All train services and most schools in Wales were suspended on Friday as Storm Eunice approached, with millions across the south-east of England also urged to stay home.
Britain’s meteorological agency has put nearly the entire UK under a weather warning with a red warning declared for south-west England and southern Wales as well as across large swathes of the south-east including London.
The Met Office warned of “extremely strong” winds that could reach up to 90 miles per hour (144 kmp) and said flying debris that could be a danger to life as well as damage to buildings, homes and power lines are to be expected.
The vast majority of England was meanwhile placed under an amber warning with the north, Scotland and Northern Ireland under a yellow warning.
Prime Minister Boris Johnson put the army on standby on Thursday following an emergency COBRA meeting over Storm Eunice.
Mark Drakeford, First Minister for Wales, said on Twitter: “We’re expecting significant disruptions — all trains in Wales will be cancelled ad many schools are closed — so please plan ahead and only travel if absolutely necessary.”
Councils across the southwest of England have declared major incidents including in Avon, Sommerset and Gloucestershire and urged people not to travel.
Sommerset has closed all of its schools while the Devon council has encouraged its schools not to open. Both have warned of potential flooding in coastal areas. Gloucestershire on Thursday urged people living in flood areas to evacuate ahead of the storm’s arrival.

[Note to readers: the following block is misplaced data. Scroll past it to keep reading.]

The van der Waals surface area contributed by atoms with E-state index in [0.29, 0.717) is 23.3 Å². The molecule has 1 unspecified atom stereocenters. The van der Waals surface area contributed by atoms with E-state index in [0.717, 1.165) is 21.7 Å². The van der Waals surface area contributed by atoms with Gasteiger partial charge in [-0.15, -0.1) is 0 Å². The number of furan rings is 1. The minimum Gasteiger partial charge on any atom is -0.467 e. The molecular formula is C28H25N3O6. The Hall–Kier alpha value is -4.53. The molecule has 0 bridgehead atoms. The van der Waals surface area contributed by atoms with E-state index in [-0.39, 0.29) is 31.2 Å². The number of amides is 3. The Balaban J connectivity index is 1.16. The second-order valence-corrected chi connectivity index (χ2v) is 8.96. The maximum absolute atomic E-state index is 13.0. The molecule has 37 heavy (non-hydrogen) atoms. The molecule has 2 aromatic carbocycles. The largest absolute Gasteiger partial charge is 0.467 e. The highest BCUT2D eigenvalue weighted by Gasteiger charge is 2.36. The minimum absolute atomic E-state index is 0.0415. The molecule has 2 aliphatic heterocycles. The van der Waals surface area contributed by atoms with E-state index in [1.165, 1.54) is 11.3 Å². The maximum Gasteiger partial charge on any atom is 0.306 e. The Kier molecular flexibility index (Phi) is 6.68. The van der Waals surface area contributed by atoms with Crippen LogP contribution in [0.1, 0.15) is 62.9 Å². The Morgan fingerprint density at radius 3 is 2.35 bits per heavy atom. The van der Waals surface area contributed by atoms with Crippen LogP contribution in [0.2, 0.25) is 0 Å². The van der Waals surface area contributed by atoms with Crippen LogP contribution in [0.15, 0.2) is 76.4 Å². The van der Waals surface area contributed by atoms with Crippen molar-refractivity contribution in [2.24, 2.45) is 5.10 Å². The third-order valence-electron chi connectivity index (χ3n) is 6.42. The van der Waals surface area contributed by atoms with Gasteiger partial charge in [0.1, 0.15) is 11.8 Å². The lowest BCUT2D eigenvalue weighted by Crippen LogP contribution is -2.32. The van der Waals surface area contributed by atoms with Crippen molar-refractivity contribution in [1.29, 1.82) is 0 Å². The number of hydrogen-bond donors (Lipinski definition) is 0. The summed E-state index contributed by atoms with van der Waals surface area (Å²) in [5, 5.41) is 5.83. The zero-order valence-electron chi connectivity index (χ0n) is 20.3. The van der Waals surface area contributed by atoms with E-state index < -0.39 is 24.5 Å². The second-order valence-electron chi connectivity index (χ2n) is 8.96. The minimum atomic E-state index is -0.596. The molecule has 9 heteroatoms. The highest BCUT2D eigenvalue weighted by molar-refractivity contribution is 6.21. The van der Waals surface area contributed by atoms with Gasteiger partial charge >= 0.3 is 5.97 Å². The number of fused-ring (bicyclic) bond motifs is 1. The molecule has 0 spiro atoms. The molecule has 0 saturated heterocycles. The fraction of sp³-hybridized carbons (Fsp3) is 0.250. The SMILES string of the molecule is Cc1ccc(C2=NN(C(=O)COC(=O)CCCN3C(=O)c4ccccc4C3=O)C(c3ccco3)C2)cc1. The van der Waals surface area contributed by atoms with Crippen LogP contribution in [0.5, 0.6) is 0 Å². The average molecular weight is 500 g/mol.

Ireland’s Met Eireann agency has also issued red weather warnings for most of its coastal areas.
Gerry Murphy, a meteorologist for the weather agency, explained the red warning was issued “as winds are expected to reach 80km/h with gusts in excess 130km/h.”
“Red warnings mean weather conditions will be extremely dangerous with a significant threat to life — we’re urging people in these areas not to make unnecessary journeys and follow advice from local authorities and emergency services,” he stressed.
Storm Eunice will batter the UK just two days after Storm Dudley already caused significant disruptions to travel and left tens of thousands of households temporarily without power.
Violent storms in Germany, Netherlands, and Poland this week have also led to the deaths of at least four people.
Two people died in Germany after trees fell on their cars, while two others were killed in Poland when strong winds brought down a construction crane.